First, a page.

These cooperatives can consist of veteran farmers and resettled farmers who will have shares. Resettled farmers will then receive training in all aspects of farming and carpentry. Dividends will be shared amongst all members of the cooperative. I have shared this idea with several retired white farmers who were very receptive to it.

You have said that the war on poverty will be multifaceted, what are the various efforts being pursued?

In order to make an immediate impact on the livelihoods of our most vulnerable citizens, we increased the Old Age Social Grant. This means the Old Age Grant which stands at N$ 1200 in 2017 has doubled from the N$ 600 in 2014. This intervention has made a meaningful impact in reducing poverty levels, not only amongst our senior citizens, but our children as well since many of our children are under the care of senior citizens.

On other dimensions of poverty, we decided to engage the Nation through a public dialogue on wealth redistribution and poverty, from which, outcomes will culminate in a blueprint on how to eradicate poverty in Namibia by 2025. Aspects of the blueprint have also been prioritized and incorporated into the Harambee Prosperity Plan, for accelerated intervention. We are also exploring measures to accelerate industrialization. Through, the Food Bank, we are not only able to provide food for the urban poor but we are also able to provide employment of the youth through the Street Committee Program.

We will continue to look at ways to combine this program with the Basic Income Grant. NEEEF is also a program that we intend to implement. It will have to come with conditions in terms of Government tenders. Although the 25% clause may be dropped, there must still be stringent conditions attached because inequality cannot continue in an independent Namibia. Finally, business and farm owners need to take care of their workers by providing them with shelter, adequate sanitation and solar power generated electricity. 27 years after independence, we should all adopt a carrying and humane approach to dealing with each other. Let Government and the business people meet each other halfway to make this country a place of prosperity for all.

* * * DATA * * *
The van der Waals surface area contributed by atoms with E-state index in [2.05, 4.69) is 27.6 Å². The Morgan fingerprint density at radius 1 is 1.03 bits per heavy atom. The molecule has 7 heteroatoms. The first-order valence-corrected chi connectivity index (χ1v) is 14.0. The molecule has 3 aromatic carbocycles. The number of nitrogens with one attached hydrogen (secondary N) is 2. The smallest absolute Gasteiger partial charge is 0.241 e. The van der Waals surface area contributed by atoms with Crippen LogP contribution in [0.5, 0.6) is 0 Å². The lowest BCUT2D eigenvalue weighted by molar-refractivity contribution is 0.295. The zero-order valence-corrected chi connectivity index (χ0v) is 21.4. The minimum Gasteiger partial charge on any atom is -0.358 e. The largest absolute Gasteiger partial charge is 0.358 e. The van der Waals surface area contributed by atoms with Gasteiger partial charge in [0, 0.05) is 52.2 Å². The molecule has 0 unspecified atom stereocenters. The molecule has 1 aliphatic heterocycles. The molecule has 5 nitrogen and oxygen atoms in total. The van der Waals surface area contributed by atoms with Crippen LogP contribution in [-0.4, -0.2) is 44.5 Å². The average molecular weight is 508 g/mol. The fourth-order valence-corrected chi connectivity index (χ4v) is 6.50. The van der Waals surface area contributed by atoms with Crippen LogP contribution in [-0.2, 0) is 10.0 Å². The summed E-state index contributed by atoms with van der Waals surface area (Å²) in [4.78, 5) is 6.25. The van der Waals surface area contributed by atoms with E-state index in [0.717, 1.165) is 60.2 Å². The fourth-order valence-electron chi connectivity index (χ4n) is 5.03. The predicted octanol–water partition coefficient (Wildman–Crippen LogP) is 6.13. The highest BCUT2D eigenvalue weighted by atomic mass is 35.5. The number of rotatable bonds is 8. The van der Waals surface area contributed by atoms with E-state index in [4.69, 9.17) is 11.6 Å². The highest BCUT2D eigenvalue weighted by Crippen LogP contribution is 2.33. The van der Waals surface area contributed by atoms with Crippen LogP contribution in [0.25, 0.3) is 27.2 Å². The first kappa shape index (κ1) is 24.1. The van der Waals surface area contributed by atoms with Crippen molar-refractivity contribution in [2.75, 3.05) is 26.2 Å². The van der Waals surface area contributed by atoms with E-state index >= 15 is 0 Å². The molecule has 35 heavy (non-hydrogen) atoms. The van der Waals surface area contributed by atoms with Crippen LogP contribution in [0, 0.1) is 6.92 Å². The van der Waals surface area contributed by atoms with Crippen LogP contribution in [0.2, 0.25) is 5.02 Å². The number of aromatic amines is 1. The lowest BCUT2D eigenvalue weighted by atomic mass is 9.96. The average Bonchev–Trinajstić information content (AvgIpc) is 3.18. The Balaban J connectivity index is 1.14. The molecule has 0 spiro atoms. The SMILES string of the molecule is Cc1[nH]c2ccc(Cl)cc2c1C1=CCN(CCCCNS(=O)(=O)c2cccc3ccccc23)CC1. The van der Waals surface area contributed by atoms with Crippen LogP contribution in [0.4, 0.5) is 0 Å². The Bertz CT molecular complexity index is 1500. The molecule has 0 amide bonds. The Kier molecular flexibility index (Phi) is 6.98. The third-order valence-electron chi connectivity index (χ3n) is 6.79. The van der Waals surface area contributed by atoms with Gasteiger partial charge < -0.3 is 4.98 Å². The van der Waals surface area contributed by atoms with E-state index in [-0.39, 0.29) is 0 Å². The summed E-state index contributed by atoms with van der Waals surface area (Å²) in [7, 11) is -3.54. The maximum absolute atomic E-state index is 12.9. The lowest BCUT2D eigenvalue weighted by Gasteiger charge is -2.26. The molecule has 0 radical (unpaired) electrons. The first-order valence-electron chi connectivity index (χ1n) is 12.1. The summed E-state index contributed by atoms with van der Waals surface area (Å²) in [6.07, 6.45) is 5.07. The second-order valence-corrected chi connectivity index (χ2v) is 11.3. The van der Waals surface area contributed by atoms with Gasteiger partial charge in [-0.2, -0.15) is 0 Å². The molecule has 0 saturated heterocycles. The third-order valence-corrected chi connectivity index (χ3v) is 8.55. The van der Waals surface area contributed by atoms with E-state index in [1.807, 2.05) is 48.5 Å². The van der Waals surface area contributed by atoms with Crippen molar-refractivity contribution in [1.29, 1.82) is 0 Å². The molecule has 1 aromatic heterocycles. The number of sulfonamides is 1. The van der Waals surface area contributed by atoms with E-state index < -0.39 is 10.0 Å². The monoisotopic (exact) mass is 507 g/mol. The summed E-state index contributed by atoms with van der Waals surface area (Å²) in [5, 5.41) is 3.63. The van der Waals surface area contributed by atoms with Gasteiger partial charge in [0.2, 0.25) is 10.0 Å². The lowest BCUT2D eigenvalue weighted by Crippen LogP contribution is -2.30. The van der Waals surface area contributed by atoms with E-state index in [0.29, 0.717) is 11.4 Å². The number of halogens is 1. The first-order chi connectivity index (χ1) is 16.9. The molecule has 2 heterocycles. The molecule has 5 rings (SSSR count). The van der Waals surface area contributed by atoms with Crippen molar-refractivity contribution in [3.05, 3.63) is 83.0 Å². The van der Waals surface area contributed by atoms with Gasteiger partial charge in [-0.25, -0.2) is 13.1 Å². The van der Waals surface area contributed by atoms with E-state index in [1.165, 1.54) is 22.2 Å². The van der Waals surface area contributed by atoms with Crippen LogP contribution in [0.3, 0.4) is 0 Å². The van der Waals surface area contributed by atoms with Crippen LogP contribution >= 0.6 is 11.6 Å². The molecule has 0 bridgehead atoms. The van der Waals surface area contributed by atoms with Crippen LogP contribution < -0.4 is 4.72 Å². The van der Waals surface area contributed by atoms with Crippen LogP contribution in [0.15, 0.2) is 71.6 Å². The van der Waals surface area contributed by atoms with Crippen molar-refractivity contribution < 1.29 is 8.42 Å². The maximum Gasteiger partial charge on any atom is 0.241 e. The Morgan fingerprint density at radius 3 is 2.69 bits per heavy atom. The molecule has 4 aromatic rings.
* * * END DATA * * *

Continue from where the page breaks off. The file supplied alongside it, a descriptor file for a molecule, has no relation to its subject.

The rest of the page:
Pohamba was very true to coexistence: McHenry Venaani

Nujoma Era

Under president Nujoma, the success was to lay out the foundation of statehood, to create the necessary structures and that was successfully done. Yet under his administration corruption was very rampant. Pohamba Era If I have to judge my good friend Hage Geingob now, Pohamba was very true to coexistence and stability. The rapport that he built under his leadership for the last ten years though nothing much was happening, but there was a leader who was co-relating to all the sectors of society and that was his hallmark. Not the highly educated person, but he is a person who has been built with a lot of natural intelligence. But the programs that he adapted under Tipeeg, they brought the country to where it is today. Corruption got hold of Nujoma’s presidency, it was perfected under Pohamba’s administration, and all these programs looted the country to bankruptcy. One thing that Pohamba did was to strike financial agreements with China that are asymmetric. He gave this country to the Chinese to take hold.

Geingob Era